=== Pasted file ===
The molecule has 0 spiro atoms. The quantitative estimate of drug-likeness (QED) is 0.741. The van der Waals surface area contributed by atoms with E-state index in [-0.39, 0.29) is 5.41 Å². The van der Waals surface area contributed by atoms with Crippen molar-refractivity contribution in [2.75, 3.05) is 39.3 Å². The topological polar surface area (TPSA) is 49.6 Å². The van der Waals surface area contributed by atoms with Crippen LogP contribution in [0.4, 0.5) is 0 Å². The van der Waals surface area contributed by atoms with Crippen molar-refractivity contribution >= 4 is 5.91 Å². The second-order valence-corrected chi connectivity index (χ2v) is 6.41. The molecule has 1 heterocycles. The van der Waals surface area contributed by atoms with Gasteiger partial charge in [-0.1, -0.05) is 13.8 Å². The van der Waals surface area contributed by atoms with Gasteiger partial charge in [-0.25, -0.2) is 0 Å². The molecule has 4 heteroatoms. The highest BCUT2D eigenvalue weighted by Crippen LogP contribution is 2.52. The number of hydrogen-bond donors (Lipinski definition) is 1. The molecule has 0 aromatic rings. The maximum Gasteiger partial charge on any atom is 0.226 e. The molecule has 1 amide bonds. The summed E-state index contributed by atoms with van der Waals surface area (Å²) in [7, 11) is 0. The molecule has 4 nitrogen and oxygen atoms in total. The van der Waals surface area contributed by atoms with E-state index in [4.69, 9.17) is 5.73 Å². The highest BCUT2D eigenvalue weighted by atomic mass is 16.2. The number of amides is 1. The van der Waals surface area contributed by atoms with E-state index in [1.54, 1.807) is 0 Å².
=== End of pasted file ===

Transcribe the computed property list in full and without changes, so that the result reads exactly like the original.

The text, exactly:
The molecule has 0 spiro atoms. The quantitative estimate of drug-likeness (QED) is 0.741. The van der Waals surface area contributed by atoms with E-state index in [-0.39, 0.29) is 5.41 Å². The van der Waals surface area contributed by atoms with Crippen molar-refractivity contribution in [2.75, 3.05) is 39.3 Å². The topological polar surface area (TPSA) is 49.6 Å². The van der Waals surface area contributed by atoms with Crippen LogP contribution in [0.4, 0.5) is 0 Å². The van der Waals surface area contributed by atoms with Crippen molar-refractivity contribution >= 4 is 5.91 Å². The second-order valence-corrected chi connectivity index (χ2v) is 6.41. The molecule has 1 heterocycles. The van der Waals surface area contributed by atoms with Gasteiger partial charge in [-0.1, -0.05) is 13.8 Å². The van der Waals surface area contributed by atoms with Gasteiger partial charge in [-0.25, -0.2) is 0 Å². The molecule has 4 heteroatoms. The highest BCUT2D eigenvalue weighted by Crippen LogP contribution is 2.52. The number of hydrogen-bond donors (Lipinski definition) is 1. The molecule has 0 aromatic rings. The maximum Gasteiger partial charge on any atom is 0.226 e. The molecule has 1 amide bonds. The summed E-state index contributed by atoms with van der Waals surface area (Å²) in [7, 11) is 0. The molecule has 4 nitrogen and oxygen atoms in total. The van der Waals surface area contributed by atoms with E-state index in [4.69, 9.17) is 5.73 Å². The highest BCUT2D eigenvalue weighted by atomic mass is 16.2. The number of amides is 1. The van der Waals surface area contributed by atoms with E-state index in [1.54, 1.807) is 0 Å².